Three statements were made this weekend: first, by the Cubs, with the amazing comeback and walkoff HR on Friday; then, by the Brewers yesterday, coming back from what could have been a devastating loss for them and winning convincingly... and then again today by the Cubs, who put Milwaukee on notice that they are here to stay, with a most impressive 5-1 win over the Brewers, making the final "statement" of the series, and winning it, leaving town for the first-half ending road trip one game closer to the Brewers than they were when Milwaukee came to town on Friday.
And that, despite the winning streak that was snapped yesterday, is as good as the Cubs could have hoped for or expected. The 2007 Milwaukee Brewers are a very good team (and almost all home-grown; 7 of their 8 position player starters today came from their own system), and they're not going to be easy to catch, since even with the series win, and a 7-5 series lead for the Cubs in the season series (which, unfortunately for pennant race fans everywhere, will end before August does, with a three-game set at Wrigley Field Aug. 28-30), the Cubs remain six and a half games behind.
Still, that seems somehow closer than it did a few weeks ago, doesn't it? Suddenly, this team is playing as a team; guys like Mark DeRosa and Mike Fontenot, who have been red-hot in the last week, were quiet today, but others stepped up. Ryan Theriot, mired in a slump, was returned to the 2-spot in the batting order today and had three doubles and scored three of the five runs. Derrek Lee also had three hits, raising his average back to .346 -- and he drove in a run when Theriot successfully avoided Johnny Estrada's tag (or did he? We turned around to watch on the plasma screen at the building on Waveland behind us. As we turned around, people in the building were signaling "safe", but after the replay, some were shrugging and signaling "out". Hey, so we caught a break.). So for those of you worried that Lee only hit two HR in June -- why worry? He's hitting and producing, and also made two slick plays in the field today, plays that most other first basemen would have waved at as they went down the RF line for doubles.
And the biggest applause today for the pitchers, both Jason Marquis and Carlos Marmol. Marquis threw seven solid innings, allowing only four hits; his only real mistake was a HR to Corey Hart, smashed really, really hard through a 15-MPH wind blowing in on yet another postcard-view sunny day, with an unusually (for July 1) cool gametime temperature of 67 degrees. Other than that, Marquis was nearly perfect; he walked one and of his 21 outs, 12 were recorded on ground balls. With the bullpen being run ragged the last few days, we were absolutely astounded to see him lifted after seven innings with a pitch count of 77 (54 strikes). Why not let him finish, or at least throw one more inning?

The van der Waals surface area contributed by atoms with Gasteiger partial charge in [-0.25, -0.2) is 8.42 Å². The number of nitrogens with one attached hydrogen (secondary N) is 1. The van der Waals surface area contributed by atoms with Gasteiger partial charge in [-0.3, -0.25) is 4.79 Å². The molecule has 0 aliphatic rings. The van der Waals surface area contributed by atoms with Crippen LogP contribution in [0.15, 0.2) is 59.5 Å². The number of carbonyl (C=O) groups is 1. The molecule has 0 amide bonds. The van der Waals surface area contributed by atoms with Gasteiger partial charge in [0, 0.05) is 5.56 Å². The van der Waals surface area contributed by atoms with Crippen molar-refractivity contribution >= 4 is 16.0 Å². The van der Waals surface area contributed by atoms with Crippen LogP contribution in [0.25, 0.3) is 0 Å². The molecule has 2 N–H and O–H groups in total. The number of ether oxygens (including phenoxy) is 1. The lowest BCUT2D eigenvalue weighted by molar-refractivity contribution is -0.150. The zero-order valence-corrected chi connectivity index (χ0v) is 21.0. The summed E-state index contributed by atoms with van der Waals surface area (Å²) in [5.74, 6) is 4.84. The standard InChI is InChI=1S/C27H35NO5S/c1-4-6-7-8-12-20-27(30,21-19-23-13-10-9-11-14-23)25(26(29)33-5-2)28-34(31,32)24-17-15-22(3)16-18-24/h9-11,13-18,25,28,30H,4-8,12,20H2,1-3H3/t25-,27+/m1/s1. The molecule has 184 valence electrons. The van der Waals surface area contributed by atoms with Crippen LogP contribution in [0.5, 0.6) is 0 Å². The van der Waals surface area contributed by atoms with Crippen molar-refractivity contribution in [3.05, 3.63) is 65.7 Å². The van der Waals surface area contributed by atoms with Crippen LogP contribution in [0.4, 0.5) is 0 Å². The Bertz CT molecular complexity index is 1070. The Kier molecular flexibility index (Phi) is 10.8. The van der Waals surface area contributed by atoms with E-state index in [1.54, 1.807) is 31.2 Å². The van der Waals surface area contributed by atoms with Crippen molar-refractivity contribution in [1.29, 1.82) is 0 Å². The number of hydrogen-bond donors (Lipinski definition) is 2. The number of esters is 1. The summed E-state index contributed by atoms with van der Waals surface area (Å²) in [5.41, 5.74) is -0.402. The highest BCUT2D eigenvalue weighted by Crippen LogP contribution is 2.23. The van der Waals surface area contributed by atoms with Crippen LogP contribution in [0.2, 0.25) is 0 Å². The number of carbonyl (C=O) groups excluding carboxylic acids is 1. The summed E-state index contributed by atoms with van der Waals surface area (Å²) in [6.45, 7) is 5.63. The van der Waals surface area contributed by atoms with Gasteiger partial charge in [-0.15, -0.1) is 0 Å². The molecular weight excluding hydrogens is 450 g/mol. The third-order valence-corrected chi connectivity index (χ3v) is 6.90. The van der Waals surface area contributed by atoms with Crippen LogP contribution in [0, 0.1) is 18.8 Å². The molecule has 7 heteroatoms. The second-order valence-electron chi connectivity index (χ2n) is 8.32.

Marmol answered that question by showing absolutely electric stuff for two innings, topping out at 95 on the ballpark radar board, and throwing some absolutely filthy sliders, as well, striking out four of the seven batters he faced (23 pitches, 21 strikes, and this has been Marmol's problem, lack of control -- if this is a sample of how he's conquered that problem, the Cubs have, at the very least, a great setup man, and maybe a future lights-out closer). He might have gone through the two innings unscathed if Alfonso Soriano had been able to make the catch on a sinking liner by J. J. Hardy, only to see it bounce off the heel of his glove. Marmol got Ryan Braun to fly to Mark DeRosa in right, somewhat shakily -- we wondered why Felix Pie hadn't gone into CF, with Angel Pagan in RF, for defense in the 9th -- and then, to an ever-louder crescendo of cheers from the crowd of 41,486 (almost all of whom stuck around for the end, on a day when the first couple of innings dragged, but the last several flew by, and the time of 2:08 was the fastest of the year), struck out both Prince Fielder and Bill Hall on fastballs that seemed to get faster.
The total attendance, incidentally, for the weekend was 124,810, a new record for a three-game series at Wrigley Field, breaking the record set... last year, May 26-28, vs. Atlanta. This included a few people who sat with us today who got BCB cards and who I wanted to say, "Hey!" to: a twenty-something couple who spent most of their time talking to Phil (oh, you guys had no idea what you were in for!), and a nice couple with two young kids, 5 and 7, from Cleveland who are Cubs fans "just because we love Chicago", as they said. So if you all are reading -- welcome! Quite a weekend to be at Wrigley Field.
I wanted to say a few things to Brewers fans, some of whom I know read this site. I've read some of your comments, particularly at Brew Crew Ball, a site I admire, and frankly I was astonished at the vitriol you threw our way. For my part, I just want you to know that I have always respected the Brewers and their fans; when Milwaukee was an AL team I used to root for them, obviously, I don't any more, but I do have a great respect for what Doug Melvin and Ned Yost have built -- you guys have a very, very good team to cheer for this year (and likely, with the youth of your lineup, for many years to come), and I look forward to the rest of this season, to perhaps a closer race, and a budding rivalry that could become a great one. Let's not hate on each other. Deal?
Finally, I've heard word today that there is possible activity on the trade front involving both Jacque Jones and Cesar Izturis. Something might happen in the next couple of days. Stay tuned. After tomorrow, the Cubs will be exactly halfway through the schedule. I look forward to more excitement, and wins, in the second half.